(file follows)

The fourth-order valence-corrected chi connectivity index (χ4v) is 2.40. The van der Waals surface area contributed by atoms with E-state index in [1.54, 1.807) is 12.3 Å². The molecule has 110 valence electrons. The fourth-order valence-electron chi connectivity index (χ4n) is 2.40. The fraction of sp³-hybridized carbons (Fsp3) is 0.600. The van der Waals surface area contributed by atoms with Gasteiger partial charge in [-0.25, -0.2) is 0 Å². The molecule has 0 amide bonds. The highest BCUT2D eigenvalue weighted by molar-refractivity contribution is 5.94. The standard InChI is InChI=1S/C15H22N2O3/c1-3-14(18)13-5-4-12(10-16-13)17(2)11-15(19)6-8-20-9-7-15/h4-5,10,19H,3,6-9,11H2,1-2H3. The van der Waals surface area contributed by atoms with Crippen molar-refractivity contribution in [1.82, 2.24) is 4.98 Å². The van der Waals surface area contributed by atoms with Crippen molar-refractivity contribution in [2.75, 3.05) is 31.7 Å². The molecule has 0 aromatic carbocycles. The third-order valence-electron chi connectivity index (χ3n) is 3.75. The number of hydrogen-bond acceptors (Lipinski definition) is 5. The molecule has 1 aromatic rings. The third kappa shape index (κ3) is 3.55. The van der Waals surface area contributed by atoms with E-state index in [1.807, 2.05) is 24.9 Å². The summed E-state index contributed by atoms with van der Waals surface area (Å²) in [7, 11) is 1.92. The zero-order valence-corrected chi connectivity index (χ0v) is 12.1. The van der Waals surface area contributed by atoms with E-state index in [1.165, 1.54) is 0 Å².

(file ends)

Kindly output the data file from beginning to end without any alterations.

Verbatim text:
The fourth-order valence-corrected chi connectivity index (χ4v) is 2.40. The van der Waals surface area contributed by atoms with E-state index in [1.54, 1.807) is 12.3 Å². The molecule has 110 valence electrons. The fourth-order valence-electron chi connectivity index (χ4n) is 2.40. The fraction of sp³-hybridized carbons (Fsp3) is 0.600. The van der Waals surface area contributed by atoms with Gasteiger partial charge in [-0.25, -0.2) is 0 Å². The molecule has 0 amide bonds. The highest BCUT2D eigenvalue weighted by molar-refractivity contribution is 5.94. The standard InChI is InChI=1S/C15H22N2O3/c1-3-14(18)13-5-4-12(10-16-13)17(2)11-15(19)6-8-20-9-7-15/h4-5,10,19H,3,6-9,11H2,1-2H3. The van der Waals surface area contributed by atoms with Crippen molar-refractivity contribution in [1.82, 2.24) is 4.98 Å². The van der Waals surface area contributed by atoms with Crippen molar-refractivity contribution in [2.75, 3.05) is 31.7 Å². The molecule has 0 aromatic carbocycles. The third-order valence-electron chi connectivity index (χ3n) is 3.75. The number of hydrogen-bond acceptors (Lipinski definition) is 5. The molecule has 1 aromatic rings. The third kappa shape index (κ3) is 3.55. The van der Waals surface area contributed by atoms with E-state index in [1.807, 2.05) is 24.9 Å². The summed E-state index contributed by atoms with van der Waals surface area (Å²) in [7, 11) is 1.92. The zero-order valence-corrected chi connectivity index (χ0v) is 12.1. The van der Waals surface area contributed by atoms with E-state index in [1.165, 1.54) is 0 Å².